There are moments when I wish my children didn’t provide such a rich supply of material for this column. This is one of those moments.
A couple of nights ago we went to the home of some friends, along with several other families, for an evening of food and fellowship. It was wonderful. We ate well (in terms of both quantity and quality), we discussed a wide range of topics, we laughed, and the three amigos had a blast with the other young ones in attendance. After we finished eating, the kids and a few adults went outside to play hide-n-seek and tag. It was a cool but beautiful evening, and there was plenty of space to run around on our hosts’ four acre lot.
By the time we began the outdoor festivities, it was already dark. I warned the kids to be extremely careful and in no instance were they to approach the pond toward the back of the property. Everything proceeded swimmingly for the first half-hour or so—lots of giggles and good-natured taunting (mostly at my expense, which was warranted. My 51 year old legs don’t move as quickly or nimbly as they used to). According to my internal clock we were just a couple of minutes away from loading up the kids and returning home when I heard Abby screaming somewhere in the murky distance, perhaps 30 yards away.
“What? What’s wrong?”
I could see her approaching slowly, her hands pressed to her mouth. “Abby?” I continued. “Talk to me. Use words. What’s wrong??”
“DAD! I’m not sure!” she bellowed. “I hit my mouth and I think I knocked my tooth out!!”
I saw her pretty clearly now and she looked like a pre-teen zombie, a young girl walking deliberately toward me with blood pouring out of her mouth. She began to weep, stimulated by both pain and fear. I brought her into the house where we sopped up the blood with paper towels and inspected her mouth a little. Sure enough, there was now an empty space dripping crimson where once there had been an upper bicuspid.
As I tried to calm her, Krista retrieved the boys. We had a slightly testy exchange about the best course of action and placed everyone in the van. During that minute or two, one of our fellow guests took a flashlight and inspected the area where he thought Abby’s mishap occurred. Miraculously, he found the pearly white intact, with nary a scratch on it. Our friends solicitously dropped it in a plastic cup filled with milk and we sped away.
As we attempted to reach one of our dentists by phone, I shook my head and mused: Of our three children, Abby’s the least likely to experience such an accident. Luke? That poor boy is a walking billboard for the Darwin Awards. He’s at least 50 times more likely to injure himself as Abby. And Daniel, as cautious and circumspect as he tends to be, is also impulsive and naïve—traits that frequently cause him to encounter unpredictable (and sometimes entertaining) misfortunes. But Abby? Wow. I never dreamed she’d bust up her face a bit and knock out a permanent tooth.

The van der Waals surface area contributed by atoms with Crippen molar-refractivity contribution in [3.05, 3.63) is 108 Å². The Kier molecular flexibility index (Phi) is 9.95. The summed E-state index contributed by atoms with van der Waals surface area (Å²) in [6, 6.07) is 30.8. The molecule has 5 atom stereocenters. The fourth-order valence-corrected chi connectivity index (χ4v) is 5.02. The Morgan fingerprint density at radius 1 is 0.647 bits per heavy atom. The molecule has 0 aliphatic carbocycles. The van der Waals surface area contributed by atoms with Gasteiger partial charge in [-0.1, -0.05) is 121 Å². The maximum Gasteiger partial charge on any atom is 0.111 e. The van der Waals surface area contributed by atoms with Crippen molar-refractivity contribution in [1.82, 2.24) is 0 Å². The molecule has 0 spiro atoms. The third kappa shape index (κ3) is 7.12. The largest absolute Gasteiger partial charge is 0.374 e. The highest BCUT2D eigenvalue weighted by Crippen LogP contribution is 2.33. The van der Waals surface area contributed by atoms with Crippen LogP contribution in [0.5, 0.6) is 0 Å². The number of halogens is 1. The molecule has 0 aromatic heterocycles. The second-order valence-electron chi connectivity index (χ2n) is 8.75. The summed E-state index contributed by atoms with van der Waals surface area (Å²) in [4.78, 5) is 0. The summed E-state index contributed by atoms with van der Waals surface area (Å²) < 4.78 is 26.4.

We got in contact with our dentist who instructed Krista to place the tooth back in its socket as best she could and meet him at his Arcanum office. Once there, he numbed Abby’s gum, slid the tooth into its slot more precisely and connected it to other uppers with wire brackets. By the time we put her to bed, she looked and felt like she’d been in a prize fight. And lost, decisively.
Amid the obvious and soon-to-be-shamelessly-employed-metaphor, a few lessons emerged: (1) It’s impossible, and probably not advisable, to protect one’s children from all conceivable dangers. On the other hand, injury under these circumstances was a clear possibility and I should have exercised better judgment. Better to be Dr. Killjoy than to require an emergency trip to a dentist—or worse; (2) Abby’s tougher than I thought. This is good to know, because there will no doubt be accidents and difficult times down the road;(3) Brothers often require a bit of assistance in the “Let’s Show Some Sensitivity Department”. I’ll resist the temptation to provide specific examples, but let’s just say that Daniel and Luke need a bit of remedial help here; (4) Moving in the dark is inherently risky business. We need light to stay on the proper pathways, rumble strips to warn of impending jeopardy. This is true for children playing games on a fall evening, and adults navigating all of life’s highways and byways.
Timothy Swenson is the author of the weekly column series Virtue and Mischief that is published every Tuesday in The Daily Advocate. He can be reached at email@example.com. Viewpoints expressed in these opinion pieces are the work of the author. The Daily Advocate does not endorse these viewpoints or the independent activities of the author.